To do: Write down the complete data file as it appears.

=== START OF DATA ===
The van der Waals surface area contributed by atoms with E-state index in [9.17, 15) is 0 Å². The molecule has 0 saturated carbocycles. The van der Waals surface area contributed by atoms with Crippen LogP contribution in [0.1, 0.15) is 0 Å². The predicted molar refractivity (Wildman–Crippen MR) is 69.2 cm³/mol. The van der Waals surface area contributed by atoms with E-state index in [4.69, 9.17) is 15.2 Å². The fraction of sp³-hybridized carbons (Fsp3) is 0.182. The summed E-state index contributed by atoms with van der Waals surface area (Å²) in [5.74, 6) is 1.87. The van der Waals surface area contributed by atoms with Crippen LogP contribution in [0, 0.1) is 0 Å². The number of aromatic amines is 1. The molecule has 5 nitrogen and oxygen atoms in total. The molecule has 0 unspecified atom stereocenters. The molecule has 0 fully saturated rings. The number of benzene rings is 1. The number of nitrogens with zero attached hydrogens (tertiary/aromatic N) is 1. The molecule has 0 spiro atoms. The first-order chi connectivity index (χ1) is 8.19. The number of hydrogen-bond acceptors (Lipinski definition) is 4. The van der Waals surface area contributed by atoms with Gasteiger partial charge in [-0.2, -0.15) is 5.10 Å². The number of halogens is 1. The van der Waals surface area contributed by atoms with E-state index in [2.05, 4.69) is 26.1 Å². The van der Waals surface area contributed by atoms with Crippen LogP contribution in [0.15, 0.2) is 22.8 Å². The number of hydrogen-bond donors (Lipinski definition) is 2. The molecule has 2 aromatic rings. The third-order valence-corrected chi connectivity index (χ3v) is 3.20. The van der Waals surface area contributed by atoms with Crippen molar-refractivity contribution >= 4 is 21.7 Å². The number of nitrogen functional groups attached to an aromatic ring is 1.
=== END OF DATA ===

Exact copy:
The van der Waals surface area contributed by atoms with E-state index in [9.17, 15) is 0 Å². The molecule has 0 saturated carbocycles. The van der Waals surface area contributed by atoms with Crippen LogP contribution in [0.1, 0.15) is 0 Å². The predicted molar refractivity (Wildman–Crippen MR) is 69.2 cm³/mol. The van der Waals surface area contributed by atoms with E-state index in [4.69, 9.17) is 15.2 Å². The fraction of sp³-hybridized carbons (Fsp3) is 0.182. The summed E-state index contributed by atoms with van der Waals surface area (Å²) in [5.74, 6) is 1.87. The van der Waals surface area contributed by atoms with Crippen LogP contribution in [0, 0.1) is 0 Å². The number of aromatic amines is 1. The molecule has 5 nitrogen and oxygen atoms in total. The molecule has 0 unspecified atom stereocenters. The molecule has 0 fully saturated rings. The number of benzene rings is 1. The number of nitrogens with zero attached hydrogens (tertiary/aromatic N) is 1. The molecule has 0 spiro atoms. The first-order chi connectivity index (χ1) is 8.19. The number of hydrogen-bond acceptors (Lipinski definition) is 4. The van der Waals surface area contributed by atoms with Gasteiger partial charge in [-0.2, -0.15) is 5.10 Å². The number of halogens is 1. The van der Waals surface area contributed by atoms with E-state index in [2.05, 4.69) is 26.1 Å². The van der Waals surface area contributed by atoms with Crippen LogP contribution in [0.15, 0.2) is 22.8 Å². The number of hydrogen-bond donors (Lipinski definition) is 2. The molecule has 2 aromatic rings. The third-order valence-corrected chi connectivity index (χ3v) is 3.20. The van der Waals surface area contributed by atoms with Crippen molar-refractivity contribution >= 4 is 21.7 Å². The number of nitrogen functional groups attached to an aromatic ring is 1.